How to Join a Conversation (Without Being Awkward!)

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How to Join a Conversation Without Being AwkwardCRASH!

Glass shards fly in all directions. The crowd cheers. They want more.

People are throwing (and missing) bottles into a trash can 25 feet away from them. It’s some kind of contest. Apparently they do this every Thursday.

My wife signed up for a kickball team, and they were having a meet-and-greet at a local dive bar.

All these people seemed to know each other, they were laughing and joking around.

I was sitting there, my shoes felt uncomfortable. Why did I wear this shirt? I wanted to leave.

“What the hell is wrong with me?” I thought.

At one point or another, we’ve all felt like this.

We want to connect with groups of people, make new friends, or meet new people, but sometimes we get in our own way.

Group conversations can be unpredictable, and a little wild.

How can we reliably feel confident in group conversations?

How can we smoothly contribute without having much time to think of what to say?

And how can we do all this while feeling authentic?

In short, how do you join a group conversation without feeling awkward and out of place?

You’re about to learn the mindsets, skill sets, and routines that will help you effortlessly join and enjoy group conversations.

Let’s dive right in.

How to Join a Conversation Without Being Awkward

How to Join a Conversation
Without Being Awkward

Here’s How to Effortlessly Enter Group Convos

How to Join a Conversation Without Being Awkward

Mindset #1:

Everyone in the group has a shared goal: have a good time.

How to Join a Conversation Without Being AwkwardSomething never said by a group of people: “We’re having too much fun.”

Typically, groups want to have a good time. Keeping this shared goal in mind is great, because it takes away any thoughts of “winning and losing.”

When you’re thinking about winning and losing, you’ll be subtly comparing yourself to others. Not good.

With the mindset of “everyone wants to have a good time,” you’re in a much better position to perform because your social compass will be pointing in the right direction.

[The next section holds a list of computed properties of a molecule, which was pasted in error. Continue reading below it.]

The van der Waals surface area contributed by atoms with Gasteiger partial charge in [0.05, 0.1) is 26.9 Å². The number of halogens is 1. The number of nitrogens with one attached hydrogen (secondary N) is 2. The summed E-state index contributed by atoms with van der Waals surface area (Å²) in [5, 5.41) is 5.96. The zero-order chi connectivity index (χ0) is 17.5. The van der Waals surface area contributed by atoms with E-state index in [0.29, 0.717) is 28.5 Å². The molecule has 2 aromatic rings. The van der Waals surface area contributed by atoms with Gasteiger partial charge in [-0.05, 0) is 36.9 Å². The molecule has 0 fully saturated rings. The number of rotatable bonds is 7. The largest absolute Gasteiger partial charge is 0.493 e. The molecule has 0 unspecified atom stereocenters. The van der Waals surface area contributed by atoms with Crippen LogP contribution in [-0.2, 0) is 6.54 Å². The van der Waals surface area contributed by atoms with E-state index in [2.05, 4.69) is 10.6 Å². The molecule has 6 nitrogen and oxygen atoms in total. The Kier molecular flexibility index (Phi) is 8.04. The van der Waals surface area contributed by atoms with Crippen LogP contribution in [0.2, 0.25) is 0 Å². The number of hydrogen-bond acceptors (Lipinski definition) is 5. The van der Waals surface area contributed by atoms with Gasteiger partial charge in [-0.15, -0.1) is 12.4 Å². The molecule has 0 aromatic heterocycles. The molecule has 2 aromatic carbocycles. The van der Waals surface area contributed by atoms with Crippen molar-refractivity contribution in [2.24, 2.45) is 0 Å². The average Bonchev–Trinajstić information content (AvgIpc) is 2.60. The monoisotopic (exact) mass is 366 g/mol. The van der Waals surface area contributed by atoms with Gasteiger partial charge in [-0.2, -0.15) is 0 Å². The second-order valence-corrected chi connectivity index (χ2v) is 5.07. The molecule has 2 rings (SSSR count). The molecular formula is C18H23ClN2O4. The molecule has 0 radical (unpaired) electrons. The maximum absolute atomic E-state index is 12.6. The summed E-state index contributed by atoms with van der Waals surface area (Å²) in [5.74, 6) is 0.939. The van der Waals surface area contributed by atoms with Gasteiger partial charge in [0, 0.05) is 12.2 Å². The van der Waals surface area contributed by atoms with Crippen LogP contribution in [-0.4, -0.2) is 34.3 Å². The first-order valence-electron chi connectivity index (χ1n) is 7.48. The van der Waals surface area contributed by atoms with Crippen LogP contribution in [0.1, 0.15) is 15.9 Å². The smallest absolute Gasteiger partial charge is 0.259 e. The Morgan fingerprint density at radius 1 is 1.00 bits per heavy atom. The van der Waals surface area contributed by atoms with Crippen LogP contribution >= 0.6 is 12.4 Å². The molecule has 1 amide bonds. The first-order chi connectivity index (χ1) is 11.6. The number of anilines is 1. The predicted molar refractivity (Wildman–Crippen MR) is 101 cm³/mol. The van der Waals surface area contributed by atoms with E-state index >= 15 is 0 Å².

This mindset is also effective because it places you in an external mindset (e.g. What can I GIVE socially) instead of an internal mindset (e.g. What can I HAVE socially).

Mindset #2:

No one is judging you. They’re too busy wondering if you’re judging them.

How to Join a Conversation Without Being AwkwardAlmost without fail, I see concerns from clients and readers that other people are thinking the worst about them.

Why do we do this?

Because of a wonderful concept Dave’s written about before called the negativity bias.

The negativity bias was a great thing for our ancestors. It was effective for avoiding sabretooth tigers. It’s not great for reading people’s minds at a dinner party.

When we are in an uncertain environment, our brains constantly try to fill in the gaps. And our default mode as humans skews negative because staying alive is good.

Helpful reframe:

We’re all hardwired to fear social judgment, so ask yourself: How can I help other people feel more accepted?

The benefit here is twofold:

  1. Awareness of the negativity bias will help you process those feelings of perceived judgment. You can even say to yourself: “That’s just the negativity bias thinking.” This will help you move on from that unproductive emotion.
  2. It levels the playing field. If everyone struggles with perceived social judgment, you can be the guy who helps buck the trend by helping people feel accepted.

Mindset #3:

Being bold will have a much higher payoff than hesitating.
How to Join a Conversation Without Being Awkward
“OK, I’m going in.”

Ever notice how some people are bold?

They’ll walk up to a new group without hesitation.

They’ll ask for a woman’s phone number smoothly.

They’ll speak up in a meeting.

Ever wonder how they do that?

There’s a quote that I like: feel the fear – and do it anyway.

They still feel fear. They take action anyway.

In a group setting, being bold doesn’t mean you have to dominate the conversation.

But it does mean:

  • When you speak up, you do so in a louder voice.
  • When a new person joins the group, you take the lead by introducing yourself, or catching them up on the topic at hand.
  • When the group doesn’t know where to grab a bite to eat, you step up and propose a solution.
How to Join a Conversation Without Being Awkward
Think of yourself as a host to help put you in a bold state of mind

A good role to assign yourself is that of the host. A good host is bold.

When you hesitate, you’re stuck in an uncomfortable “in-between” state that leaves you unsure about what actions to take.

Fortune favors the bold.

Mindsets are a great place to start because they lay the groundwork for skill sets.

The interesting thing is. The more you take action with skill sets, the greater shift you’ll notice in your mindset. It’s a virtuous cycle, a fly wheel that spins faster and faster as you practice.

When we’re bold, we’re rewriting our story of “I’m not the kind of person who could own a room, connect with anyone, or be charismatic.”